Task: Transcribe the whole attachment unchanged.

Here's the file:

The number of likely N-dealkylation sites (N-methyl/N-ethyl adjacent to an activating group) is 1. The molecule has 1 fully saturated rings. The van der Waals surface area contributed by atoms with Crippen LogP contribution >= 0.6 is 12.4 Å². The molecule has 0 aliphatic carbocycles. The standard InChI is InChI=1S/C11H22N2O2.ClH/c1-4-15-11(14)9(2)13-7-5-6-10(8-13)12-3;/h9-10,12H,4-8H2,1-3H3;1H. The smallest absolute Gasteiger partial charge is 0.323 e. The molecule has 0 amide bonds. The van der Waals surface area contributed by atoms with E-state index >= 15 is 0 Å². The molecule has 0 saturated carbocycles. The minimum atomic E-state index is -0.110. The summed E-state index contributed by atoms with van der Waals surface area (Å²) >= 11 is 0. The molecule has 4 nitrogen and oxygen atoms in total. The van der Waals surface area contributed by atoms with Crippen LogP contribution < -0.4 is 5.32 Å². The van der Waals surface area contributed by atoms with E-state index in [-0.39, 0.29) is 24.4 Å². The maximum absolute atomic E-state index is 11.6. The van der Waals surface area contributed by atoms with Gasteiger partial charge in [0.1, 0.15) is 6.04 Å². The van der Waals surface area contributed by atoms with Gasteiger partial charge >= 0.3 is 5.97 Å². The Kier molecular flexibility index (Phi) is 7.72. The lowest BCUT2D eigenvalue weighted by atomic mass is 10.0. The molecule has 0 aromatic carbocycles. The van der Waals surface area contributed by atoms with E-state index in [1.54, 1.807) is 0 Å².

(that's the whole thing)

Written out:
The number of likely N-dealkylation sites (N-methyl/N-ethyl adjacent to an activating group) is 1. The molecule has 1 fully saturated rings. The van der Waals surface area contributed by atoms with Crippen LogP contribution >= 0.6 is 12.4 Å². The molecule has 0 aliphatic carbocycles. The standard InChI is InChI=1S/C11H22N2O2.ClH/c1-4-15-11(14)9(2)13-7-5-6-10(8-13)12-3;/h9-10,12H,4-8H2,1-3H3;1H. The smallest absolute Gasteiger partial charge is 0.323 e. The molecule has 0 amide bonds. The van der Waals surface area contributed by atoms with E-state index >= 15 is 0 Å². The molecule has 0 saturated carbocycles. The minimum atomic E-state index is -0.110. The summed E-state index contributed by atoms with van der Waals surface area (Å²) >= 11 is 0. The molecule has 4 nitrogen and oxygen atoms in total. The van der Waals surface area contributed by atoms with Crippen LogP contribution < -0.4 is 5.32 Å². The van der Waals surface area contributed by atoms with E-state index in [-0.39, 0.29) is 24.4 Å². The maximum absolute atomic E-state index is 11.6. The van der Waals surface area contributed by atoms with Gasteiger partial charge in [0.1, 0.15) is 6.04 Å². The van der Waals surface area contributed by atoms with Gasteiger partial charge >= 0.3 is 5.97 Å². The Kier molecular flexibility index (Phi) is 7.72. The lowest BCUT2D eigenvalue weighted by atomic mass is 10.0. The molecule has 0 aromatic carbocycles. The van der Waals surface area contributed by atoms with E-state index in [1.54, 1.807) is 0 Å².